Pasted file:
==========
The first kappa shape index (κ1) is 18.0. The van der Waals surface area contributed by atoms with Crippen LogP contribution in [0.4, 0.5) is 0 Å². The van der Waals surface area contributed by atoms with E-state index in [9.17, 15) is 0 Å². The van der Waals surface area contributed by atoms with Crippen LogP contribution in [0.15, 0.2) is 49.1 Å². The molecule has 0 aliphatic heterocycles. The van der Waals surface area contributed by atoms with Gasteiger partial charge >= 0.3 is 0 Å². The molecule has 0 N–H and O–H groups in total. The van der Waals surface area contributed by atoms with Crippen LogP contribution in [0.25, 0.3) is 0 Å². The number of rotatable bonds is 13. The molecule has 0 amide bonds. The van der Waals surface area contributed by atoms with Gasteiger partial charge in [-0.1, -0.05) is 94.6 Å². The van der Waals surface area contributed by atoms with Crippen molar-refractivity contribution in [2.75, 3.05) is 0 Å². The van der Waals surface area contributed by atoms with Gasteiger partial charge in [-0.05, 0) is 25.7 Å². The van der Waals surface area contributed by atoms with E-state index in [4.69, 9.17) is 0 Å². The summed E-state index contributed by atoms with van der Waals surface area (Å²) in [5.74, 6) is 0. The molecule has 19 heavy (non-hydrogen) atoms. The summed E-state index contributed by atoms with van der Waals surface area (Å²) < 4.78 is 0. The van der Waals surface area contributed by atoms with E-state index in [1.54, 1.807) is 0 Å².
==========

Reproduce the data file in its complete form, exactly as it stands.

The first kappa shape index (κ1) is 18.0. The van der Waals surface area contributed by atoms with Crippen LogP contribution in [0.4, 0.5) is 0 Å². The van der Waals surface area contributed by atoms with E-state index in [9.17, 15) is 0 Å². The van der Waals surface area contributed by atoms with Crippen LogP contribution in [0.15, 0.2) is 49.1 Å². The molecule has 0 aliphatic heterocycles. The van der Waals surface area contributed by atoms with Gasteiger partial charge >= 0.3 is 0 Å². The molecule has 0 N–H and O–H groups in total. The van der Waals surface area contributed by atoms with Crippen LogP contribution in [0.25, 0.3) is 0 Å². The number of rotatable bonds is 13. The molecule has 0 amide bonds. The van der Waals surface area contributed by atoms with Gasteiger partial charge in [-0.1, -0.05) is 94.6 Å². The van der Waals surface area contributed by atoms with Crippen molar-refractivity contribution in [2.75, 3.05) is 0 Å². The van der Waals surface area contributed by atoms with Gasteiger partial charge in [-0.05, 0) is 25.7 Å². The van der Waals surface area contributed by atoms with E-state index in [4.69, 9.17) is 0 Å². The summed E-state index contributed by atoms with van der Waals surface area (Å²) in [5.74, 6) is 0. The molecule has 19 heavy (non-hydrogen) atoms. The summed E-state index contributed by atoms with van der Waals surface area (Å²) < 4.78 is 0. The van der Waals surface area contributed by atoms with E-state index in [1.54, 1.807) is 0 Å².